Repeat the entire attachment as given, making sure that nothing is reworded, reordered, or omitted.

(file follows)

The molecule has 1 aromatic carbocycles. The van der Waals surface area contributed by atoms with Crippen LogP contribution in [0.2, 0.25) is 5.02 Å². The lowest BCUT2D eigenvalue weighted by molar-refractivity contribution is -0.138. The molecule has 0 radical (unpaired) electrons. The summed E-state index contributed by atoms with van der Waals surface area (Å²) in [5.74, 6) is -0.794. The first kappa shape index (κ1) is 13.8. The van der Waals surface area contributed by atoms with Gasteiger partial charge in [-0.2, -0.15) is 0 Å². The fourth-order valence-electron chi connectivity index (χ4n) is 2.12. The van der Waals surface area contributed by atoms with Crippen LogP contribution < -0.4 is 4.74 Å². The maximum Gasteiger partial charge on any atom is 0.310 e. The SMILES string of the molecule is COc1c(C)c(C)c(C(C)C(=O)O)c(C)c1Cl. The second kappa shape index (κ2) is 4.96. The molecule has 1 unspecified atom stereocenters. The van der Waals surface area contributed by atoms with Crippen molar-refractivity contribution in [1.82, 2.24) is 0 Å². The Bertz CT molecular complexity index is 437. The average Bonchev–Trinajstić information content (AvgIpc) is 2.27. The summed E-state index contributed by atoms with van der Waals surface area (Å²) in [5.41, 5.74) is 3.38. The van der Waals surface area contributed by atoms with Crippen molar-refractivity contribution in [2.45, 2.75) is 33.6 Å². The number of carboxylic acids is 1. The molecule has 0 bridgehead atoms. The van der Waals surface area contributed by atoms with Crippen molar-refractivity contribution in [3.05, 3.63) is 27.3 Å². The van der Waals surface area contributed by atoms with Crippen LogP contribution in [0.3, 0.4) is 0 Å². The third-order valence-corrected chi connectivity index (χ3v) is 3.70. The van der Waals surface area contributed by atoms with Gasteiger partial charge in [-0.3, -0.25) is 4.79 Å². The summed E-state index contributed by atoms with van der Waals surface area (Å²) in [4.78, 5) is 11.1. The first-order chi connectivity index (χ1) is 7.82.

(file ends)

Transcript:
The molecule has 1 aromatic carbocycles. The van der Waals surface area contributed by atoms with Crippen LogP contribution in [0.2, 0.25) is 5.02 Å². The lowest BCUT2D eigenvalue weighted by molar-refractivity contribution is -0.138. The molecule has 0 radical (unpaired) electrons. The summed E-state index contributed by atoms with van der Waals surface area (Å²) in [5.74, 6) is -0.794. The first kappa shape index (κ1) is 13.8. The van der Waals surface area contributed by atoms with Gasteiger partial charge in [-0.2, -0.15) is 0 Å². The fourth-order valence-electron chi connectivity index (χ4n) is 2.12. The van der Waals surface area contributed by atoms with Crippen LogP contribution < -0.4 is 4.74 Å². The maximum Gasteiger partial charge on any atom is 0.310 e. The SMILES string of the molecule is COc1c(C)c(C)c(C(C)C(=O)O)c(C)c1Cl. The second kappa shape index (κ2) is 4.96. The molecule has 1 unspecified atom stereocenters. The van der Waals surface area contributed by atoms with Crippen molar-refractivity contribution in [1.82, 2.24) is 0 Å². The Bertz CT molecular complexity index is 437. The average Bonchev–Trinajstić information content (AvgIpc) is 2.27. The summed E-state index contributed by atoms with van der Waals surface area (Å²) in [5.41, 5.74) is 3.38. The van der Waals surface area contributed by atoms with Crippen molar-refractivity contribution in [2.45, 2.75) is 33.6 Å². The number of carboxylic acids is 1. The molecule has 0 bridgehead atoms. The van der Waals surface area contributed by atoms with Crippen molar-refractivity contribution in [3.05, 3.63) is 27.3 Å². The van der Waals surface area contributed by atoms with Crippen LogP contribution in [0.3, 0.4) is 0 Å². The third-order valence-corrected chi connectivity index (χ3v) is 3.70. The van der Waals surface area contributed by atoms with Gasteiger partial charge in [-0.3, -0.25) is 4.79 Å². The summed E-state index contributed by atoms with van der Waals surface area (Å²) in [4.78, 5) is 11.1. The first-order chi connectivity index (χ1) is 7.82.